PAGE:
The Beatniks (1960)

3/5 (1)

“The Beatniks” is a 1960 American film directed by Paul Frees and written by Arthur C. Pierce. The film is a low-budget crime drama that explores the seedy world of beatnik culture in 1960s America.

The story follows a group of beatniks, led by the charismatic and manipulative Eddie (Tony Travis), who use their poetry and music to swindle unsuspecting victims. One night, they are involved in a hit-and-run accident, and Eddie convinces the group to go on the run to avoid the police.

As they travel across the country, tensions rise within the group, and Eddie’s manipulative and abusive behavior becomes increasingly apparent. The other members of the group, including the troubled young musician Nick (Peter Breck), begin to question their involvement with Eddie and his criminal activities.

“The Beatniks” is a product of its time, and the film’s portrayal of beatnik culture is often exaggerated and stereotypical. However, it does offer a fascinating glimpse into the counterculture of the early 1960s and the disillusionment and dissatisfaction of many young people at the time.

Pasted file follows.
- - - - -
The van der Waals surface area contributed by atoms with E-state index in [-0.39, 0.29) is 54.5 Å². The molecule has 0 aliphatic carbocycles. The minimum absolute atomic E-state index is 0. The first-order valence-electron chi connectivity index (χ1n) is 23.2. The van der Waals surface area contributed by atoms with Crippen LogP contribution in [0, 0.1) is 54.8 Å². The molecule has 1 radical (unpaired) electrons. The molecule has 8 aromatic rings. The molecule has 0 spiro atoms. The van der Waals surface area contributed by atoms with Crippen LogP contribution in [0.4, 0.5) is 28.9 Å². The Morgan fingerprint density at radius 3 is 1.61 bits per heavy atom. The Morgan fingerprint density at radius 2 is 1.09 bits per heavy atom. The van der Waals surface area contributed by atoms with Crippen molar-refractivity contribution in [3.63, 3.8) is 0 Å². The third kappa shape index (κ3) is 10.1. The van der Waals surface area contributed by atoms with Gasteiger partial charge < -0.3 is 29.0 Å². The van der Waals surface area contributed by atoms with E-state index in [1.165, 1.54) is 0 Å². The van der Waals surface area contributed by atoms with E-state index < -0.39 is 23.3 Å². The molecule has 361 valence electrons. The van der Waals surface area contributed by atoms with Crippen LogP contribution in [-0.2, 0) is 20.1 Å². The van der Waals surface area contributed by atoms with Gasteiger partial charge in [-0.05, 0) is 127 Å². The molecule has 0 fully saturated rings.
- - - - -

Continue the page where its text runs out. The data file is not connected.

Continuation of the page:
The film’s soundtrack, featuring music by jazz saxophonist Charles “Charlie” Mariano, is a highlight and captures the cool, improvisational style of the beatnik era. Overall, “The Beatniks” is an interesting and entertaining film that provides a unique perspective on a fascinating period in American cultural history.

Paul Frees

Paul Frees

Tony Travis, Karen Kadler, Peter Breck

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